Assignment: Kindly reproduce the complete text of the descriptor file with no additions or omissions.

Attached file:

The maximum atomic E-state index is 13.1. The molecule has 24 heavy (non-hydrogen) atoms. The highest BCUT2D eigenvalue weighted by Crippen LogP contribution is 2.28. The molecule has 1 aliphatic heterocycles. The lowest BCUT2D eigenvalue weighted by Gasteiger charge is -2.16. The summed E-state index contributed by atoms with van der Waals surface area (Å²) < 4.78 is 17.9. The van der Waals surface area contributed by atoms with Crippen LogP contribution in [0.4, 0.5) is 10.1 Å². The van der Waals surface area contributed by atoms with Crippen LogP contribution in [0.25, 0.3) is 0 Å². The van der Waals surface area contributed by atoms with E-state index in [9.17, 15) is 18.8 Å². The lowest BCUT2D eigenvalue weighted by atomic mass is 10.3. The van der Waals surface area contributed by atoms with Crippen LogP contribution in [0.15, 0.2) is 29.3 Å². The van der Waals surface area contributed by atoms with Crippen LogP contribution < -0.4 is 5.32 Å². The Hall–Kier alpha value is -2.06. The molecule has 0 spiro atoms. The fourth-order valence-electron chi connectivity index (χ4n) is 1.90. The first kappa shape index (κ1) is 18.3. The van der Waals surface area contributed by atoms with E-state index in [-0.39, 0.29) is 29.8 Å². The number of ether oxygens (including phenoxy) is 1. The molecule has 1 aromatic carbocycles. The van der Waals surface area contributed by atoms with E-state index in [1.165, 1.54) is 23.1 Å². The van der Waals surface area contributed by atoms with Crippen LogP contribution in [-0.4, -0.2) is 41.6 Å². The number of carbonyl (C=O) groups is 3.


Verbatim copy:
The maximum atomic E-state index is 13.1. The molecule has 24 heavy (non-hydrogen) atoms. The highest BCUT2D eigenvalue weighted by Crippen LogP contribution is 2.28. The molecule has 1 aliphatic heterocycles. The lowest BCUT2D eigenvalue weighted by Gasteiger charge is -2.16. The summed E-state index contributed by atoms with van der Waals surface area (Å²) < 4.78 is 17.9. The van der Waals surface area contributed by atoms with Crippen LogP contribution in [0.4, 0.5) is 10.1 Å². The van der Waals surface area contributed by atoms with Crippen LogP contribution in [0.25, 0.3) is 0 Å². The van der Waals surface area contributed by atoms with E-state index in [9.17, 15) is 18.8 Å². The lowest BCUT2D eigenvalue weighted by atomic mass is 10.3. The van der Waals surface area contributed by atoms with Crippen LogP contribution in [0.15, 0.2) is 29.3 Å². The van der Waals surface area contributed by atoms with Crippen LogP contribution < -0.4 is 5.32 Å². The Hall–Kier alpha value is -2.06. The molecule has 0 spiro atoms. The fourth-order valence-electron chi connectivity index (χ4n) is 1.90. The first kappa shape index (κ1) is 18.3. The van der Waals surface area contributed by atoms with E-state index in [-0.39, 0.29) is 29.8 Å². The number of ether oxygens (including phenoxy) is 1. The molecule has 1 aromatic carbocycles. The van der Waals surface area contributed by atoms with E-state index in [1.165, 1.54) is 23.1 Å². The van der Waals surface area contributed by atoms with Crippen LogP contribution in [-0.4, -0.2) is 41.6 Å². The number of carbonyl (C=O) groups is 3.